Two recent headlines caught my attention:
In both of these cases, banks are being sued for not taking adequate precautions that could have prevented cyber thieves from stealing money from the customers’ accounts. The customers claim that the banks did not offer two-factor authentication and also failed to notice suspicious and anomalous behavior. Therefore, the customers are claiming that the banks breached their duty to protect account holder information.
These lawsuits could have significant ramifications and I will be curious to see the final outcome. Should a bank be held liable in the breach of their customers’ online accounts?
As Cyber Criminals continue to develop more sophisticated attacks and are constantly finding new ways to target financial accounts, financial organizations will need to show due diligence and work continuously to secure their networks and data with up to date data protection measures. Organizations that can’t prove they took adequate measures to protect data will find themselves exposed to additional legal liabilities and reputational damages.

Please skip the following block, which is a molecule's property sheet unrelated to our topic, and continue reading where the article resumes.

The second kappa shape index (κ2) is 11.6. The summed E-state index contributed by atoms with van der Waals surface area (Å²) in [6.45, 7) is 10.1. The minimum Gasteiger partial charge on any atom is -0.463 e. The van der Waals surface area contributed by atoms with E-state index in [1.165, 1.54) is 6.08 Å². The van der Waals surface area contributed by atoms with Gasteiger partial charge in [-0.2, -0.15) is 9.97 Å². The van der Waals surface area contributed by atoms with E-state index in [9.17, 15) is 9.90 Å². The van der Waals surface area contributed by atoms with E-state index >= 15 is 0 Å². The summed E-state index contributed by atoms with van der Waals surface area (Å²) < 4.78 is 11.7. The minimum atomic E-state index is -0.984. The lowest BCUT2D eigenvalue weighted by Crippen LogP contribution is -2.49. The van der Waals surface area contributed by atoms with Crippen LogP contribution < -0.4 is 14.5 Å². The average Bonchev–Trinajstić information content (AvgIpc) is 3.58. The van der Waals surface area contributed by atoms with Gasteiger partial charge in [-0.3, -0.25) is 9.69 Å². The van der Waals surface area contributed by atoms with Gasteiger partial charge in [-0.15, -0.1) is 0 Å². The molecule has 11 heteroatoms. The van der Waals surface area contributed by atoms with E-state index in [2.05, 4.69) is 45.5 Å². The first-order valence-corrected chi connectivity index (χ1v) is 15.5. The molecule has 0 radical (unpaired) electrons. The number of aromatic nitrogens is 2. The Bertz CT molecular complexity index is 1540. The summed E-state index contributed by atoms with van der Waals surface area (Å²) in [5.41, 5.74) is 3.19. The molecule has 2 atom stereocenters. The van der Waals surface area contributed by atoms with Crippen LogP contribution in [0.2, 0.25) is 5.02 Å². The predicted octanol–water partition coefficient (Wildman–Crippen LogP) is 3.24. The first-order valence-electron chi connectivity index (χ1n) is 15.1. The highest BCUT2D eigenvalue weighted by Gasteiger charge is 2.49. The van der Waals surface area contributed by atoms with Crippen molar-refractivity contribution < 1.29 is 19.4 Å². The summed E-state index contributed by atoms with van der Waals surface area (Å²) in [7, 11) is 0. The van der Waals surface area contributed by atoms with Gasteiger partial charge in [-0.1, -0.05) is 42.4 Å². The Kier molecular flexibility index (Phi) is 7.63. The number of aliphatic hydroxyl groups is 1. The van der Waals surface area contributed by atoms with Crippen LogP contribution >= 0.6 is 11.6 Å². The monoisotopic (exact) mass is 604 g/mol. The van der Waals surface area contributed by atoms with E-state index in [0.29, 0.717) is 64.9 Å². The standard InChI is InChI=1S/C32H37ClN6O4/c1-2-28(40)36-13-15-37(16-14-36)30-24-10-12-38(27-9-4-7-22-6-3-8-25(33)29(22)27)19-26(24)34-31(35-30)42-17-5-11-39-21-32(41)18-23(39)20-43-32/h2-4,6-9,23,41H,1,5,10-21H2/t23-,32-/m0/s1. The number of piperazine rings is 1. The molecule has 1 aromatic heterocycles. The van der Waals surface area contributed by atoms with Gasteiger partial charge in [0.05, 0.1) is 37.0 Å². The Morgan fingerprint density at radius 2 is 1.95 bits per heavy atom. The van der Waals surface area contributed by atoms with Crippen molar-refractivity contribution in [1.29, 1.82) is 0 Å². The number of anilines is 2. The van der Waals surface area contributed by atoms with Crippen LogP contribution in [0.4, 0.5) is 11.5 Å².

Financial organizations may also need to educate their customers about their efforts to ensure customer data is protected and secured. By maintaining ONGOING compliance with regulations like FFIEC, PCI-DSS, GLBA, FACTA Red Flags, etc., organizations can improve their reputation and develop a culture of trust with their customers. Organizations may also want to make a proactive effort to educate their customers on the latest risks and threats and how to implement security best practices. If customers understand the importance of strong passwords, how to recognize a phishing attempt, how to use e-mail securely, etc. they can become a layer of defense rather than a weak link.